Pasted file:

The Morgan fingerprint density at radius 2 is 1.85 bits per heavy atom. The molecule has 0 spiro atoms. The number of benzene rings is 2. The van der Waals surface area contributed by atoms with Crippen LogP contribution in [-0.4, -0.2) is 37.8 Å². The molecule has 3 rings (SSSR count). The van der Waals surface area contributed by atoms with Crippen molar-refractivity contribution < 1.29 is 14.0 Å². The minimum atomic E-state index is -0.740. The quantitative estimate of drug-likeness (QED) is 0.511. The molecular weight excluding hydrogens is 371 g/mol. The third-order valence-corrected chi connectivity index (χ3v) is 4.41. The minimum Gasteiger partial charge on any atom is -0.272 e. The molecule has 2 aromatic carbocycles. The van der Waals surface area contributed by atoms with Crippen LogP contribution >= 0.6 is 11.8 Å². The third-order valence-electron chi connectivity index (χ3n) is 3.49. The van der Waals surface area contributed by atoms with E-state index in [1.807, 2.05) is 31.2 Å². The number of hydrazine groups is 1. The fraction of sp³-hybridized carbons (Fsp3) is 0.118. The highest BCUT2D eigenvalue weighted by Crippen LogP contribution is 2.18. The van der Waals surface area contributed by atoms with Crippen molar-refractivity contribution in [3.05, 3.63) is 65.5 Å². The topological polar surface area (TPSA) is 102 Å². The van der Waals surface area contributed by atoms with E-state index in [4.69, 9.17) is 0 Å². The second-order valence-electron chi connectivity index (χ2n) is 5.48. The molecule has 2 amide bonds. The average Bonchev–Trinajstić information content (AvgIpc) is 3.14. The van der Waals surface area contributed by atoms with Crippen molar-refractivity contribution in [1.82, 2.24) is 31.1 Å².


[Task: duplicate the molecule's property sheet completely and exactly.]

The Morgan fingerprint density at radius 2 is 1.85 bits per heavy atom. The molecule has 0 spiro atoms. The number of benzene rings is 2. The van der Waals surface area contributed by atoms with Crippen LogP contribution in [-0.4, -0.2) is 37.8 Å². The molecule has 3 rings (SSSR count). The van der Waals surface area contributed by atoms with Crippen molar-refractivity contribution < 1.29 is 14.0 Å². The minimum atomic E-state index is -0.740. The quantitative estimate of drug-likeness (QED) is 0.511. The molecular weight excluding hydrogens is 371 g/mol. The third-order valence-corrected chi connectivity index (χ3v) is 4.41. The minimum Gasteiger partial charge on any atom is -0.272 e. The molecule has 2 aromatic carbocycles. The van der Waals surface area contributed by atoms with Crippen LogP contribution >= 0.6 is 11.8 Å². The third-order valence-electron chi connectivity index (χ3n) is 3.49. The van der Waals surface area contributed by atoms with E-state index in [1.807, 2.05) is 31.2 Å². The number of hydrazine groups is 1. The fraction of sp³-hybridized carbons (Fsp3) is 0.118. The highest BCUT2D eigenvalue weighted by Crippen LogP contribution is 2.18. The van der Waals surface area contributed by atoms with Crippen molar-refractivity contribution in [3.05, 3.63) is 65.5 Å². The topological polar surface area (TPSA) is 102 Å². The van der Waals surface area contributed by atoms with E-state index in [4.69, 9.17) is 0 Å². The second-order valence-electron chi connectivity index (χ2n) is 5.48. The molecule has 2 amide bonds. The average Bonchev–Trinajstić information content (AvgIpc) is 3.14. The van der Waals surface area contributed by atoms with Crippen molar-refractivity contribution in [1.82, 2.24) is 31.1 Å².